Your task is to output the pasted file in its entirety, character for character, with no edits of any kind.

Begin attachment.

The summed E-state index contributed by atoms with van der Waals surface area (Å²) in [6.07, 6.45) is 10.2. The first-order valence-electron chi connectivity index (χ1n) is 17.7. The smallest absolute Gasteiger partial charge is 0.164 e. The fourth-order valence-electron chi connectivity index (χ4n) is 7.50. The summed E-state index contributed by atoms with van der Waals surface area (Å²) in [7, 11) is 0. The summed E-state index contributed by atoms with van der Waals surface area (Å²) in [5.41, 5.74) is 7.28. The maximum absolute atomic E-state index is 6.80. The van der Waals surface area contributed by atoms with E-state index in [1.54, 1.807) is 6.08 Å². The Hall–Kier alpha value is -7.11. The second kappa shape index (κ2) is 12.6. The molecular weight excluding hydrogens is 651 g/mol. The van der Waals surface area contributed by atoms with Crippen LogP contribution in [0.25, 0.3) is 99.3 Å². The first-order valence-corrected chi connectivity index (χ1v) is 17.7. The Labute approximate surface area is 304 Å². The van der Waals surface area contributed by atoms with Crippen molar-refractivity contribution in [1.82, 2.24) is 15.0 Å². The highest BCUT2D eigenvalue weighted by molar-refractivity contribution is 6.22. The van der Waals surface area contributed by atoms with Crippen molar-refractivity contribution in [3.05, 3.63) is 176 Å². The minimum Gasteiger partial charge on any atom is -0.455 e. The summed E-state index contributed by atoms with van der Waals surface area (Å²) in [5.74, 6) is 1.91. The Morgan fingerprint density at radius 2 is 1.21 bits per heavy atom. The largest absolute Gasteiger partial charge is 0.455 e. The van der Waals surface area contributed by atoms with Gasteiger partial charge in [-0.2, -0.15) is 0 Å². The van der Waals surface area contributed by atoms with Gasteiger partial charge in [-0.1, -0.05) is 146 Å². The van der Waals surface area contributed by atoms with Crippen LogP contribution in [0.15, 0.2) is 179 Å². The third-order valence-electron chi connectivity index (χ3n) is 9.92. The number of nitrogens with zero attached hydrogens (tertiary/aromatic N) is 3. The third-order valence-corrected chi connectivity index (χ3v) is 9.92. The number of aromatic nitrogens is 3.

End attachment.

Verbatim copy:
The summed E-state index contributed by atoms with van der Waals surface area (Å²) in [6.07, 6.45) is 10.2. The first-order valence-electron chi connectivity index (χ1n) is 17.7. The smallest absolute Gasteiger partial charge is 0.164 e. The fourth-order valence-electron chi connectivity index (χ4n) is 7.50. The summed E-state index contributed by atoms with van der Waals surface area (Å²) in [7, 11) is 0. The summed E-state index contributed by atoms with van der Waals surface area (Å²) in [5.41, 5.74) is 7.28. The maximum absolute atomic E-state index is 6.80. The van der Waals surface area contributed by atoms with E-state index in [1.54, 1.807) is 6.08 Å². The Hall–Kier alpha value is -7.11. The second kappa shape index (κ2) is 12.6. The molecular weight excluding hydrogens is 651 g/mol. The van der Waals surface area contributed by atoms with Crippen LogP contribution in [0.25, 0.3) is 99.3 Å². The first-order valence-corrected chi connectivity index (χ1v) is 17.7. The Labute approximate surface area is 304 Å². The van der Waals surface area contributed by atoms with Crippen molar-refractivity contribution in [1.82, 2.24) is 15.0 Å². The highest BCUT2D eigenvalue weighted by molar-refractivity contribution is 6.22. The van der Waals surface area contributed by atoms with Crippen molar-refractivity contribution in [3.05, 3.63) is 176 Å². The minimum Gasteiger partial charge on any atom is -0.455 e. The summed E-state index contributed by atoms with van der Waals surface area (Å²) in [5.74, 6) is 1.91. The Morgan fingerprint density at radius 2 is 1.21 bits per heavy atom. The largest absolute Gasteiger partial charge is 0.455 e. The van der Waals surface area contributed by atoms with Gasteiger partial charge in [-0.2, -0.15) is 0 Å². The van der Waals surface area contributed by atoms with Gasteiger partial charge in [-0.1, -0.05) is 146 Å². The van der Waals surface area contributed by atoms with Crippen LogP contribution in [0.15, 0.2) is 179 Å². The third-order valence-electron chi connectivity index (χ3n) is 9.92. The number of nitrogens with zero attached hydrogens (tertiary/aromatic N) is 3. The third-order valence-corrected chi connectivity index (χ3v) is 9.92. The number of aromatic nitrogens is 3.